Roth IRAs provide couples with the opportunity to save money toward retirement. Provided they meet the specific federal requirements for being allowed to contribute to a Roth, each spouse in a marriage may contribute money toward a Roth IRA in his or her own name. Couples may not both contribute to a single IRA listed with both their names, but rather must maintain their own Roth IRA accounts. Once the couple reaches retirement, they may withdraw the money from their Roth IRA tax-free.
Roth IRAs require earned, taxable income in the form of wages, salary, tips, bonuses or self-employment income. Married couples filing jointly must have earned taxable income of $169,000 or less to contribute the maximum to a Roth IRA. Your filing status makes a big difference when determining whether you qualify for a Roth IRA. Couples using the married filing separately status but who live together may not contribute to a Roth IRA unless their adjusted gross income is less than $10,000.
In most circumstances, in order to qualify for a Roth IRA you must have earned income in the form of wages, salary, commissions, self-employment income or alimony. This rule does not apply to spouses who file jointly. You may fully contribute to a Roth IRA if you have little to no income if your spouse earns enough taxable income for both of you. You need at least $10,000 earned income for both spouses to fully contribute to each Roth IRA.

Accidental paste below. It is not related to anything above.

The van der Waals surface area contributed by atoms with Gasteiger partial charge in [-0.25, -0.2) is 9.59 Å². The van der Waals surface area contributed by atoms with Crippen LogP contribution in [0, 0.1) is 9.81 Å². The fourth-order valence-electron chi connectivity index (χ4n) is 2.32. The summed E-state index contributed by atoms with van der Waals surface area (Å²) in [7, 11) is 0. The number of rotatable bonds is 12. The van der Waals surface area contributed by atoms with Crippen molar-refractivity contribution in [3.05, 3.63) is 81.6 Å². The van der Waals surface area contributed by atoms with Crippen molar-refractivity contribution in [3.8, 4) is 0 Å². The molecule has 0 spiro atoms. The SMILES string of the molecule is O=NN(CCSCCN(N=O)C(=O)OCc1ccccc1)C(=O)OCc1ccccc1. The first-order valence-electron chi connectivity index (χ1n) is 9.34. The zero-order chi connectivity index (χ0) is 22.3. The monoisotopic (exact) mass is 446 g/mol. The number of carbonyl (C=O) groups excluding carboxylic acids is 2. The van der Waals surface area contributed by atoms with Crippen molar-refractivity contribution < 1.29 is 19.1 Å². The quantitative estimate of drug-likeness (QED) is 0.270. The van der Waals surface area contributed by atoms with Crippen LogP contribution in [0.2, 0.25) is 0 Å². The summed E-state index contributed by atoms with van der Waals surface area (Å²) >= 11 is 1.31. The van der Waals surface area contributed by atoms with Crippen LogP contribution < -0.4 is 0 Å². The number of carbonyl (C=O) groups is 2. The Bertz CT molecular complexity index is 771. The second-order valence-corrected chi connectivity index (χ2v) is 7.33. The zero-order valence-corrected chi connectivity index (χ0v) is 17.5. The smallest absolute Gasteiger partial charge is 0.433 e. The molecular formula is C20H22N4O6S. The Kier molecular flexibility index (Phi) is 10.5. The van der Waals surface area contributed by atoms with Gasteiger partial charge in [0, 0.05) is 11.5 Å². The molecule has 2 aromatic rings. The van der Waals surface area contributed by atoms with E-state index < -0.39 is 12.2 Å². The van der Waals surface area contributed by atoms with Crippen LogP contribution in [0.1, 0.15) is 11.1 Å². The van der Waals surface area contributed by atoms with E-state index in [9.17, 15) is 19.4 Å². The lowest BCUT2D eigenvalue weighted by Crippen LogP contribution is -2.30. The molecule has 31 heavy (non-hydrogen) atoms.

Standard Roth IRAs have a contribution maximum of $5,000 per tax year per person. Individuals who earn less than $5,000 per tax year, however, can only contribute up to the amount of income they earned for the tax year. The maximum contribution amount is raised to $6,000 if the taxpayer is 50 years of age or older. The maximum amount you may contribute applies to the sum of all your IRA contributions for the year. Suppose you have two IRAs and contribute $3,000 to one of them -- you may contribute a maximum of $2,000 to the other.
Married couples filing jointly with income between $169,000 and $179,000 may make reduced contributions. The IRS provides Publication 590 Individual Retirement Arrangements to taxpayers to determine whether they meet income guidelines and to calculate their exact maximum contribution amount if they exceed the income guidelines.
Leigh Thompson began writing in 2007 and specializes in creating content for websites. She has been published online in various capacities. Thompson has an associate degree in information technology from the University of Kansas and is working on a bachelor's degree in business and personal finance.